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|Title:||DETERMINATION OF DISSOLUTION RATES OF ROCKS/MINERALS BY LABORATORY EXPERIMENTS|
|Authors:||Yadav, Sri krishan|
|Abstract:||Rocks and minerals on the Earth's surface weather at differential rates and are primarily responsible for the geochemistry of natural waters. Rock weathering is important in causing weakened surfaces of rock strata, thereby causing landslides and associated hazards. Qualitative understanding of rates of rock/mineral weathering is essential for many aspects of geologic phenomena including crust evolution, soil formation, river bank stabilisation etc. Determination of dissolution rates of rocks, minerals and soils in laboratory simulated conditions help in quantifying the data, which may be used in weathering models. In the present study, organic and inorganic buffer solutions have been used in batch experiments (rocks and minerals) and column dissolution experiments (soils) at 5° and 25°C. Afew representative rock samples and soil columns were collected from the Alaknanda-Bhagirathi river basins in the Himalayas. The samples invariably underwent differential dissolution rates controlled primarily by pH and temperature. Water samples (sampled weekly) collected over one year at two locations, one from the Alaknanda river and the other from the Bhagirathi river were analyzed to observe possible temporal and spatial variations in concentration of dissolved phases and elemental flux rates were estimated. High Ca/Si flux ratio in both Alaknanda and Bhagirathi rivers indicates dominance of carbonate weathering. Laboratory derived dissolution rates of representative lithologies at pH 8.4 and temperature 25°C is much lower compared to the average Ca - and Si02 -flux rates, whereas carbonate dissolution (~10~12 molmV) is higher compared to the dissolution rates of rock types determined in the laboratory. At lower pH (2.2 and 4.2), acidity dominates over temperature in regulating dissolution rates of rocks whereas, in alkaline condition (pH = 8.4), temperature is the dominant factor over pH. At pH 8.4 and temperature 25°C, dissolution rate of soils is >20 times slower compared to carbonate dissolution rate. At pH 8.4, activation energy (Ea) is highly controlled by change in temperature, whereas at pH 2.2 and 4.2, it has negligible effect on temperature change. The thesis is presented in five chapters. Chapter 1 presents the background of the chemical weathering process with special emphasis on dissolution reactions of carbonate and silicate rocks/minerals, major dissolution reactions occurring on the earth's surface, their mechanism and controlling factors, and its significance on watershed to global scale. It also highlights major work done by various workers on laboratory simulated dissolution rates of rocks and minerals and also on the chemical weathering of Alaknanda and Bhagirathi river basins. The primary objectives of the thesis are also enumerated. Chapter 2 deals with the geological details and sampling locations of the rocks, soil and water undertaken in the present study. Sample characteristics in terms of its mineralogical and chemical compositions have also been discussed using various parameters. Chapter 3 deals with the methodology followed for sample collection of rocks, soil and water in the field; preparation of buffers (pH of 8.4, 4.2 and 2.2) using different standard salts and preparation of samples (rocks/soil) and experimental set-up (batch and column) for carrying out dissolution experiment in the laboratory. The various instruments which have been used during the course of experimentation have also been discussed in this chapter. Chapter 4 presents the results and discussion segment of the thesis. Temporal and spatial variations in the geochemistry of the Alaknanda and Bhagirathi river water at two locations have been discussed and elemental flux rates calculated. ii Laboratory simulated dissolution rates of representative samples of carbonates, silicate rocks and soil are calculated and the role of temperature, pH, ligands and surface dislocation sites regulating dissolution rates have been discussed. Chapter 5 outlines the major conclusions derived from the present study. The thesis is endowed with 32 figures, 11 tables, references and appendices.|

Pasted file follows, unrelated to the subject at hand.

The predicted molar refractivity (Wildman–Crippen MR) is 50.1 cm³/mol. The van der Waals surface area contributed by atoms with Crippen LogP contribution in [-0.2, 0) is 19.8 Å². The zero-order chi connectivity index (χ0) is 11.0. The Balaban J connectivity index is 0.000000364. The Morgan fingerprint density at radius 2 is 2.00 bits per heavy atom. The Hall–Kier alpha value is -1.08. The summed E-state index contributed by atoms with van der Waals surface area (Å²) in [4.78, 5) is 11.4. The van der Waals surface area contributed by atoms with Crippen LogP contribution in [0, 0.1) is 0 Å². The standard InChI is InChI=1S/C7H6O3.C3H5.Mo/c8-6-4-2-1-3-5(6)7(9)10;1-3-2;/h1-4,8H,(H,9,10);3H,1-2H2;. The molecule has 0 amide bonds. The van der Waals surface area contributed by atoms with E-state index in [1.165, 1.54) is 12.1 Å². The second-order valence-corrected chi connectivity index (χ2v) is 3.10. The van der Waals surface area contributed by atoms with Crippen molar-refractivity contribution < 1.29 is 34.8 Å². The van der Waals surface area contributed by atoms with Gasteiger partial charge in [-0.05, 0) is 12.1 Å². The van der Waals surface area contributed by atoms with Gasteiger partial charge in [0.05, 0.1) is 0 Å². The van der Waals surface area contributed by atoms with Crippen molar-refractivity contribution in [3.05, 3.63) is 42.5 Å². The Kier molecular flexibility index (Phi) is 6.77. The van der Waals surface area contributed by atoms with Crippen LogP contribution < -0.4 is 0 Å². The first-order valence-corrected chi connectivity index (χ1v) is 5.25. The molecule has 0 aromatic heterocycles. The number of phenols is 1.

|Appears in Collections:||DOCTORAL THESES (Earth Sci.)|
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|MIGMATITES OF HIGHER HIMALAYAN CRYSTALLINES THEIR ROLE IN COLLISION TECTONICS.pdf||5.5 MB||Adobe PDF||View/Open|
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